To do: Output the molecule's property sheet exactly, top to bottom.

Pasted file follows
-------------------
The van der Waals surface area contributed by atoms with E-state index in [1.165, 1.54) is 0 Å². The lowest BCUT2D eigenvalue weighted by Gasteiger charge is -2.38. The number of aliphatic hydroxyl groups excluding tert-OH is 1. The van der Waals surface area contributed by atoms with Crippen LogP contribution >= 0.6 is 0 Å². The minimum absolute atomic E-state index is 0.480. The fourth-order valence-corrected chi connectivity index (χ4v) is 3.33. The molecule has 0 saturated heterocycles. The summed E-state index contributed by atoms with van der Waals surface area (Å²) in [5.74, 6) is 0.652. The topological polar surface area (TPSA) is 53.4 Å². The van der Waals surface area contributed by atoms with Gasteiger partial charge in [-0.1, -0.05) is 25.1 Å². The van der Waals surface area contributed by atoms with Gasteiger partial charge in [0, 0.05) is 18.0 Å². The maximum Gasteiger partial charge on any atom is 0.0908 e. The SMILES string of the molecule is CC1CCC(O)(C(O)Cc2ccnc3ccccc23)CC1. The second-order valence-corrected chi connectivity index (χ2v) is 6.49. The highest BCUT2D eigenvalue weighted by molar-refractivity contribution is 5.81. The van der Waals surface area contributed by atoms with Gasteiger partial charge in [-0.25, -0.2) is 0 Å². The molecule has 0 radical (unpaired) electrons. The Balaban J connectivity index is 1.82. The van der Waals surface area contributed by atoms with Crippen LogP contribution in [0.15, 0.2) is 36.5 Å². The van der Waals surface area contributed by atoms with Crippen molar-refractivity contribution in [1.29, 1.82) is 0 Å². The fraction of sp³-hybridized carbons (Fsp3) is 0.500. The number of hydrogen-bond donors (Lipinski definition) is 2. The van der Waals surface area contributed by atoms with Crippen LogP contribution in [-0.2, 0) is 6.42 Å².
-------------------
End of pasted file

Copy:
The van der Waals surface area contributed by atoms with E-state index in [1.165, 1.54) is 0 Å². The lowest BCUT2D eigenvalue weighted by Gasteiger charge is -2.38. The number of aliphatic hydroxyl groups excluding tert-OH is 1. The van der Waals surface area contributed by atoms with Crippen LogP contribution >= 0.6 is 0 Å². The minimum absolute atomic E-state index is 0.480. The fourth-order valence-corrected chi connectivity index (χ4v) is 3.33. The molecule has 0 saturated heterocycles. The summed E-state index contributed by atoms with van der Waals surface area (Å²) in [5.74, 6) is 0.652. The topological polar surface area (TPSA) is 53.4 Å². The van der Waals surface area contributed by atoms with Gasteiger partial charge in [-0.1, -0.05) is 25.1 Å². The van der Waals surface area contributed by atoms with Gasteiger partial charge in [0, 0.05) is 18.0 Å². The maximum Gasteiger partial charge on any atom is 0.0908 e. The SMILES string of the molecule is CC1CCC(O)(C(O)Cc2ccnc3ccccc23)CC1. The second-order valence-corrected chi connectivity index (χ2v) is 6.49. The highest BCUT2D eigenvalue weighted by molar-refractivity contribution is 5.81. The van der Waals surface area contributed by atoms with Gasteiger partial charge in [-0.25, -0.2) is 0 Å². The molecule has 0 radical (unpaired) electrons. The Balaban J connectivity index is 1.82. The van der Waals surface area contributed by atoms with Crippen LogP contribution in [0.15, 0.2) is 36.5 Å². The van der Waals surface area contributed by atoms with Crippen molar-refractivity contribution in [1.29, 1.82) is 0 Å². The fraction of sp³-hybridized carbons (Fsp3) is 0.500. The number of hydrogen-bond donors (Lipinski definition) is 2. The van der Waals surface area contributed by atoms with Crippen LogP contribution in [-0.2, 0) is 6.42 Å².